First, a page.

and the first election held in February, 1883. The office of burgess has been filled
by the following named persons: Eobert Hammond, 1883; James Tubbs, 1884;
M. L. Bonham, 1885-86; Eobert Hammond, 1887; Albert L. Tubbs, 1888-90;
Hiram Taylor, 1891-93; C. W. Morgan, 1894-96, and D. Baxter, elected in 1897.
Hon. Charles Tubbs has held the position of clerk since the organization of the

During the years Osceola was a township, the folowing named persons served
as justices of the peace: Isaac B. Taft, 1857; Lyman P. Hoyt, 1858; A. K Bosard,
1860; re-elected, 1865, 1871, 1875; Norman Strait, 1861; re-elected, 1866; E. E.
Bosworth, 1870; C. L. Hoyt, 1872; Morgan Seely, 1876; J. "W. Hammond, 1879;



0. S. Kimball, 1880; Morgan Seely, 1882. Since its incorporation as a borough the
office has been held by the following named persons: 0. S. Kimball, 1885; C. R.
Taylor, 1886; re-elected, 1891; L. P. Davis, 1891; James A. Eogers, 1893; Frank
E. Hazlett, 1894.

A postoffice was established at Osceola February 16, 1852. The office of post-
master has been filled by the following persons: Enos Slosson, appointed April 3,
1852; James Mapes, September 2, 1856; Joseph Barker, March 28, 1859; H. C.
Bosworth, August 7, 1861; Edward E. Bosworth, January 6, 1871; C. H. Bosworth,
April 29, 1879; L. P. Davis, May 30, 1886; Ella Strait, April 1, 1890; James A.
Eodgers, July 25, 1892, and James Kelly, August 1, 1896.


The wife of Eeuben Cook, familiarly known as "Granny Cook," though not a
recognized member of the medical profession, had a large obstetrical practice during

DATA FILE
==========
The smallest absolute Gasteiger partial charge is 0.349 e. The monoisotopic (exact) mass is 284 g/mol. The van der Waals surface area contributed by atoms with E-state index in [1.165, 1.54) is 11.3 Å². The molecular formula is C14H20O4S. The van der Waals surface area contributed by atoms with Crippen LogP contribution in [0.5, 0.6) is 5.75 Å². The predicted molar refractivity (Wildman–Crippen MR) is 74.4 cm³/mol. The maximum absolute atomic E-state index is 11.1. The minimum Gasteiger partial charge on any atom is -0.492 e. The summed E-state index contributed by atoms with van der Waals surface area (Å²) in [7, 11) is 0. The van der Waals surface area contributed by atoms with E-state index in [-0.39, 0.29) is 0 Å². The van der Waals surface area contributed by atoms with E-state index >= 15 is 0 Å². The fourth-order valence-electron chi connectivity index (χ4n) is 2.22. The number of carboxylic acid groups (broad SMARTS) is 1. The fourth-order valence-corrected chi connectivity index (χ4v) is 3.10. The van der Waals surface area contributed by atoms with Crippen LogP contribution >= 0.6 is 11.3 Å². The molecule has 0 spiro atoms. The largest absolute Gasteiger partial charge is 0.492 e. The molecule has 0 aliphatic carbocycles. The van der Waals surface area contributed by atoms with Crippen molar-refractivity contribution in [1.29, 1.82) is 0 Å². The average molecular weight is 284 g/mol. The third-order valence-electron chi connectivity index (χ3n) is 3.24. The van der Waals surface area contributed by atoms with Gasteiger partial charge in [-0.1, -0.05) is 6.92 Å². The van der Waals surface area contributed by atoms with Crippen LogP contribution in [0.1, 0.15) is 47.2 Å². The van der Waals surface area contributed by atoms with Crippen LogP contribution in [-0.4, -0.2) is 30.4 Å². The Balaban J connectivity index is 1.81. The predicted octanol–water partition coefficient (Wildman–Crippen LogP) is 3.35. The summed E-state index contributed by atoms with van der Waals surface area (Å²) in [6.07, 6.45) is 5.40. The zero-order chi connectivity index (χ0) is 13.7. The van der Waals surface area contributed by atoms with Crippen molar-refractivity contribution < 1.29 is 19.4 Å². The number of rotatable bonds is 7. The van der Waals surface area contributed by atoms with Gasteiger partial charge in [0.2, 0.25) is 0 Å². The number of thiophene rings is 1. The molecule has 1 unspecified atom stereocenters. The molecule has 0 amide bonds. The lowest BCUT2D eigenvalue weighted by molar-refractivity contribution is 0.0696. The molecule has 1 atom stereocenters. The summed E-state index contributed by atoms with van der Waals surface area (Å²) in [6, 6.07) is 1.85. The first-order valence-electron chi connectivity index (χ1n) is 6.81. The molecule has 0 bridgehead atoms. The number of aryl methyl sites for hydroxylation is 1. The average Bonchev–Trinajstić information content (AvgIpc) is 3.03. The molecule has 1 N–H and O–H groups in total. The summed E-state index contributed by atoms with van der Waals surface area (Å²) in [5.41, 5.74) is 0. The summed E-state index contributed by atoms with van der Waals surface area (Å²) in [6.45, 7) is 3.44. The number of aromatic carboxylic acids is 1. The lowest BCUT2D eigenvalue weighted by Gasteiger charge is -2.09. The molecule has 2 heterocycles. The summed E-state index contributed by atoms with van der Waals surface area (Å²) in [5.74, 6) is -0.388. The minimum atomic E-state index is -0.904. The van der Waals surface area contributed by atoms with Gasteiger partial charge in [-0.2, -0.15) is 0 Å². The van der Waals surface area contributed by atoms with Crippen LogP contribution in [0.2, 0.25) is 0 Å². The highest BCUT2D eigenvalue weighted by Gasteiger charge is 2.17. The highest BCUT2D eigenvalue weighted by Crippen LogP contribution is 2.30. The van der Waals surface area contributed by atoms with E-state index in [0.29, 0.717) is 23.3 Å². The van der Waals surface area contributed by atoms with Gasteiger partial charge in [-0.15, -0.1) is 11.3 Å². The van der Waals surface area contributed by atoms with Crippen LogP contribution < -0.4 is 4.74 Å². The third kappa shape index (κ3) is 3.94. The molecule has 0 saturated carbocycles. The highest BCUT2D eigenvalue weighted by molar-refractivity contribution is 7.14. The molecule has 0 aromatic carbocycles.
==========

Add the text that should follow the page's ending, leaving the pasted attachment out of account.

the first quarter of the present century. Her fee was invariably one pound of tea.
The first regular physician, however, to locate at Osceola was Adolphus Allen, who
practiced here from 1813 to 1816. Henry C. Bosworth, a native of Vernon,
New York, who graduated from Geneva Medical College in 1837, located
at Osceola in 1852, and continued to practice until his death, December 5, 1870.
William W. Day, a homeopathist, located at Osceola in 1855, and remained until
the autumn of 1867, when he removed to Eau Claire, Wisconsin. In April, 1857,
Dr. William T. Humphrey, a graduate of the Albany Medical College, removed
from Elkland to Osceola, and still continues in the active practice of his profession.
Adelbert J. Heggie, who acquired his "medical education in Georgetown, D. C, and
in the University at Ann Arbor, Michigan, located at Osceola in 1866, remaining
about twenty years. Wilmot G. Humphrey, a son of Dr. William T. Humphrey,
graduated from the College of Physicians and Surgeons at Baltimore, Maryland, in
1880, and immediately began practice at Osceola. In 1890 he removed to Elkland.
Charles H. Bosworth, a son of Dr. Henry C. Bosworth, entered upon the practice of